Although perhaps even according to Rambam, who holds that teshuvah is an element of emes, we can still understand the extreme teshuvah practices mentioned above. Rav Yechezkel Landau (Noda Bi-Yehudah, vol. 1 Orach Chaim no. 35) explains that these self-punishments are designed to inspire a person to true teshuvah. They have no inherent value but serve as methods to fully achieve the required steps of teshuvah. According to this explanation, even Rambam would agree that these additional punishments have value in the teshuvah process when they do, in fact, motivate toward complete teshuvah.

IV. Teshuvah For Whom?

Minchas Chinukh (364:34) quotes an opinion that teshuvah does not work for gentiles. What about Nineveh’s teshuvah, in the biblical book of Yonah? He says he discusses it in his Shabbos Shuvah derashah, which to my knowledge was never published. Even if only a minority opinion, how can we understand the idea that teshuvah works only for Jews?

Rav Menachem Azariah (Rama) of Fano adopts the view that gentiles cannot do teshuvah (Asarah Ma’amaros, Chikur Ha-Din 2:11). He explains that teshuvah is a mitzvah and therefore only applies to Jews who are obligated in the commandments. He continues that the people of Nineveh merited salvation for any of three reasons:
1) There were many innocent people and animals in the city who would have suffered if the guilty were punished.
2) The sinners of Nineveh returned what they stole, thereby undoing the sin to some degree.
3) Their repentance did not clear their sins but merely delayed their punishment.

If teshuvah is part of divine justice, then that justice should apply equally to all people. God is just and righteous. He would not deny gentiles their fair opportunity to repent. However, if teshuvah is due to divine chesed, then God can apply that kindness unequally. Perhaps that chesed is part of the unique divine relationship with the Jewish people.

Put into practical terms, if teshuvah is emes, then true teshuvah will always erase past sins. On the other hand, if teshuvah is chesed, then God may respond differently to it. For Jews, with whom there is a covenant that includes teshuvah, God will erase past sins. For others, teshuvah will be treated as an attempt to reach out to God, which can achieve different kinds of responses. For us, teshuvah guarantees atonement. For others, teshuvah might achieve atonement for past sins, great reward for the action itself or something in between.

V. Ask Forgiveness

The Chofetz Chaim (1:4:12), quoting Rabbeinu Yonah (Sha’arei Teshuvah 3:207), writes that if you say lashon ha-ra about someone, you must ask his forgiveness even if he does not know about it. The story is told (see Dirshu edition of Chofetz Chaim, ad loc., n. 92) that the author of the work, known as the Chofetz Chaim, took the manuscript to Rav Yisrael Salanter for an approbation. Rav Yisrael Salanter refused because of this ruling. He believes that you should not apologize to someone who does not know about the lashon ha-ra, because doing so will hurt him (see Orechos Chaim edition of Chofetz Chaim, ad loc., n. 142; Rav Moshe Sternbuch, Mo’adim U-Zemanim, vol. 1 no. 55).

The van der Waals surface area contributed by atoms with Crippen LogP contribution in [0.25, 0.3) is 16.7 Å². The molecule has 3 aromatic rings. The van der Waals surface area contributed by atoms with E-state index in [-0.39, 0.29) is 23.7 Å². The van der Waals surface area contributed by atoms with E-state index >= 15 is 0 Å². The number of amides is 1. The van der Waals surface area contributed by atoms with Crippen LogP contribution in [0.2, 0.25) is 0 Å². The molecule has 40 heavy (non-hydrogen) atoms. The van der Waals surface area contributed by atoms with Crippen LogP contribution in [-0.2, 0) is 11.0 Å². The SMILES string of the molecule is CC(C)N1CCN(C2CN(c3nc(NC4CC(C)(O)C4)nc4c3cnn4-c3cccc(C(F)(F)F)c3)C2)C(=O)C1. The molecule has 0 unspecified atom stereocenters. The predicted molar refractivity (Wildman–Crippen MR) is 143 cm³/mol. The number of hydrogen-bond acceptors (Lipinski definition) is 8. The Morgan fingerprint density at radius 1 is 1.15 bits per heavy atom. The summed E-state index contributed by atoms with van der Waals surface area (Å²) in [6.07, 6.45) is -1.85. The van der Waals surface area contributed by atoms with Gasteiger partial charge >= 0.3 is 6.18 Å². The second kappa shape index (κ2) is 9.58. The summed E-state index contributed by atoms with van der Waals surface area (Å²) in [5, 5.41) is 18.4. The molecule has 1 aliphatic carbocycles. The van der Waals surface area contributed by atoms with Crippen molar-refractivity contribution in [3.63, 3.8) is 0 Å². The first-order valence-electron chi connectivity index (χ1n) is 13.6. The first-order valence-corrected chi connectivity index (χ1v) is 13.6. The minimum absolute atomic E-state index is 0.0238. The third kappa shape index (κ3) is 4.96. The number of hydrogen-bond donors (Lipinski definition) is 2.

Perhaps we can understand this disagreement based on our categorisation above. If teshuvah is a function of emes, then you have no choice. You have to fulfill all the steps in order to achieve forgiveness. You cannot skip the step of asking for forgiveness because then your teshuvah is incomplete and you do not deserve forgiveness. However, if teshuvah is a function of chesed, then we have to appeal to God’s greater picture. Causing more damage by apologizing would push away, rather than bring close, divine mercy and therefore you should not apologize if doing so will further hurt the victim.

About Gil Student

Rabbi Gil Student is the Editor of TorahMusings.com, a leading website on Orthodox Jewish scholarly subjects, and the Book Editor of the Orthodox Union’s Jewish Action magazine. He writes a popular column on issues of Jewish law and thought featured in newspapers and magazines, including The Jewish Link, The Jewish Echo and The Vues. In the past, he has served as the President of the small Jewish publisher Yashar Books and as the Managing Editor of OU Press. Rabbi Student currently is serving his third term on the Executive Committee of the Rabbinical Council of America and also serves as the Director of the Halacha Commission of the Rabbinical Alliance of America. He serves on the Editorial Board of Jewish Action magazineand the Board of OU Press. He has published four English books, the most recent titled Search Engine volume 2: Finding Meaning in Jewish Texts -- Jewish Leadership, and served as the American editor for Morasha Kehillat Yaakov: Essays in Honour of Chief Rabbi Lord Jonathan Sacks.